FDA says it is aware of at least 30 adverse-event reports, including at least eight deaths, resulting from entrapments, falls, and other incidents. More than half of the incidents involved children age 16 and younger.
The latest notification says that if the Vail bed is the only option, these safety precautions recommended by Vail should be followed:
- Only use the beds for patients who are at least 45 in. tall and weigh at least 46 lb.
- Do not use the beds for patients who exhibit burrowing behavior.
- Only use the mattress recommended by the manufacturer to reduce the possibility of entrapment between the bed rails and mattress.
- Always leave the side rails in the up and locked position.
- Always return the bed to the flat position when the patient is unattended, unless head elevation has been ordered by a physician.
- Keep all canopy sides zipped and locked at all times.
- Have engineering staff check the beds for possible entrapment zones in all possible bed positions.
Cardinal Health Recalls Alaris Pump Modules
Cardinal Health has recalled all Alaris Model 8100 pump modules (also known as Medley pump modules) shipped before September 27, 2007, because of potential problems related to misassembled springs during manufacturing or servicing.
A company recall notification stated that Cardinal has received reports of inaccurate flow rates due to a misassembled spring. The company said that it has implemented a new manufacturing inspection process for Alaris pump modules that eliminates the potential problem for new products shipped as of September 27.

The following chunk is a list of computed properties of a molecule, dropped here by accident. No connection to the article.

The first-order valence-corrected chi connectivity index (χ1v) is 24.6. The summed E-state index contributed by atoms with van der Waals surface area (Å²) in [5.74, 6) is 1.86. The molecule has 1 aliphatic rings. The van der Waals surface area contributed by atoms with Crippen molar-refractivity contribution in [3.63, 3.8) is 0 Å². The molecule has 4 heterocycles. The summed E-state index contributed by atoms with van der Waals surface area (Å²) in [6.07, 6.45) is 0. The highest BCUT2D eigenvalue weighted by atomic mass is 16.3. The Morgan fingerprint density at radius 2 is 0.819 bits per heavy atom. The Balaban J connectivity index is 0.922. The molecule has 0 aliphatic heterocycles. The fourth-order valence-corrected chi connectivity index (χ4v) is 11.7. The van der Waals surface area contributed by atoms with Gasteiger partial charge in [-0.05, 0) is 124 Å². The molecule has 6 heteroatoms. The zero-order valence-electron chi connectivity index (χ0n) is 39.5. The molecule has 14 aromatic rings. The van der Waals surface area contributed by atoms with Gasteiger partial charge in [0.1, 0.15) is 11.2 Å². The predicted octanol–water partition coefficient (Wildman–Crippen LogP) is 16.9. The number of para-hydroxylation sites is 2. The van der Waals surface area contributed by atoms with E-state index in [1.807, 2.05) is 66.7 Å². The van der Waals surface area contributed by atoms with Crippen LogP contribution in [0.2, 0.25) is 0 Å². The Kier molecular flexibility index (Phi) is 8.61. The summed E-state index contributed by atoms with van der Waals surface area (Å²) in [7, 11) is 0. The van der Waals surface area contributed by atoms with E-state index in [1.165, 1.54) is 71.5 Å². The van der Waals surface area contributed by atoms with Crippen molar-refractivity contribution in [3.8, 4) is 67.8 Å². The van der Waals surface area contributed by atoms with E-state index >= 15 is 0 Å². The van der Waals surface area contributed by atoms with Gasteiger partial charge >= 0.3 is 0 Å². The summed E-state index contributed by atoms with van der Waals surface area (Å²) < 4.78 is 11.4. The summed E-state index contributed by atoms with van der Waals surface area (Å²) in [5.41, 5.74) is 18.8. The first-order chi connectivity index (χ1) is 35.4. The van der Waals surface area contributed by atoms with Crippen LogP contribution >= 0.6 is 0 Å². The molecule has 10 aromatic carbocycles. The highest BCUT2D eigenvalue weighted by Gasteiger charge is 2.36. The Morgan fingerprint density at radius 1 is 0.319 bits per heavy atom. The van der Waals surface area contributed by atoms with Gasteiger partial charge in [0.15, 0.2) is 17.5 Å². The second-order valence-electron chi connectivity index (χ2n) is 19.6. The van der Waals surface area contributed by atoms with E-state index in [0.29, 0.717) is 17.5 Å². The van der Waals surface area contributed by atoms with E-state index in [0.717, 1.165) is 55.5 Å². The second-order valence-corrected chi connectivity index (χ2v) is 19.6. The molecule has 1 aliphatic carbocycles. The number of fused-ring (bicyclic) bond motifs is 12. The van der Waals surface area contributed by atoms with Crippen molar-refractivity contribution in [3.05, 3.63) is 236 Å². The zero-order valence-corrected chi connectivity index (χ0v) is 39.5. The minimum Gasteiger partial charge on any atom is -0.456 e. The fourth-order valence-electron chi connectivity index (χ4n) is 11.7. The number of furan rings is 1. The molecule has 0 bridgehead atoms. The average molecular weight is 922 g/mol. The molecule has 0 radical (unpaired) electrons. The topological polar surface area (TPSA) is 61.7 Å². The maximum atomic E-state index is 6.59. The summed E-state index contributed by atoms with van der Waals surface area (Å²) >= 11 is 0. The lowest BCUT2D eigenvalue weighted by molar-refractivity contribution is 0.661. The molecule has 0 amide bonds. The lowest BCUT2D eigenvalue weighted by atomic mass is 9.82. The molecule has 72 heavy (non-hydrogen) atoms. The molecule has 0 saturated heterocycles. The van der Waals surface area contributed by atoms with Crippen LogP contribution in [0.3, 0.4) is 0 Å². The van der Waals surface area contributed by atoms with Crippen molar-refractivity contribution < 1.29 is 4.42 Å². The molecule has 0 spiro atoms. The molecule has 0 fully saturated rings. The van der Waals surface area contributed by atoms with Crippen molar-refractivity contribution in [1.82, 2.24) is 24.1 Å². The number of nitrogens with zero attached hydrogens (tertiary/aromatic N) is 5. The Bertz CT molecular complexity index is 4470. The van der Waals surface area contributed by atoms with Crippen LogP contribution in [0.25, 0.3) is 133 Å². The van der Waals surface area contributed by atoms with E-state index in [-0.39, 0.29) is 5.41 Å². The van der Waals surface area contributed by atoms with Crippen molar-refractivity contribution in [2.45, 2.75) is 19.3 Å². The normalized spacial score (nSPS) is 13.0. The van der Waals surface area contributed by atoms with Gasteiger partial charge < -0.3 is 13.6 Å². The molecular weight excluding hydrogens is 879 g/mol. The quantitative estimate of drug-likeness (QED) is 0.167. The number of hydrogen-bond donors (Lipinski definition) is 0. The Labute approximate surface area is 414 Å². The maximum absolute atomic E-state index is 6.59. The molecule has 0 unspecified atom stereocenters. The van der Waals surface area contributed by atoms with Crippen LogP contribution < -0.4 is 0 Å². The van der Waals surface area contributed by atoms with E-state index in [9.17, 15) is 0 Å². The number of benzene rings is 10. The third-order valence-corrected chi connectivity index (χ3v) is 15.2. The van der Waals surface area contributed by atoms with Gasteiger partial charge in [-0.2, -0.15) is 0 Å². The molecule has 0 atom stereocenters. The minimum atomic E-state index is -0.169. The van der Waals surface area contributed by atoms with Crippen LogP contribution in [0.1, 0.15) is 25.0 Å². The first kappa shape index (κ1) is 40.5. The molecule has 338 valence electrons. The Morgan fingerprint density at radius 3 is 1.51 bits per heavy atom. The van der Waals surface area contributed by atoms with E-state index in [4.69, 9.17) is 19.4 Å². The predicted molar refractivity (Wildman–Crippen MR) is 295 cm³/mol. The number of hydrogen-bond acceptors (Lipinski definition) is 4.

The company plans to inspect each Alaris module at the customer site and remove any modules with misassembled springs. Acceptable devices may be placed back in service, the company said.
Until all devices can be inspected, Cardinal recommends that customers perform an occluder pressure test every six months to confirm the occluders are functioning properly as of the test date. The firm said lack of occluder pressure is a strong indicator of a misassembled spring, warranting removal from patient use for further inspection.
Last year, FDA and Cardinal agreed on a consent decree involving the Alaris SE pumps. The company had to recondition 1300 Alaris Signature Edition Gold drug infusion pumps. The issue then was with the pumps' keypads, which had the potential to stick, creating the risk of overinfusion.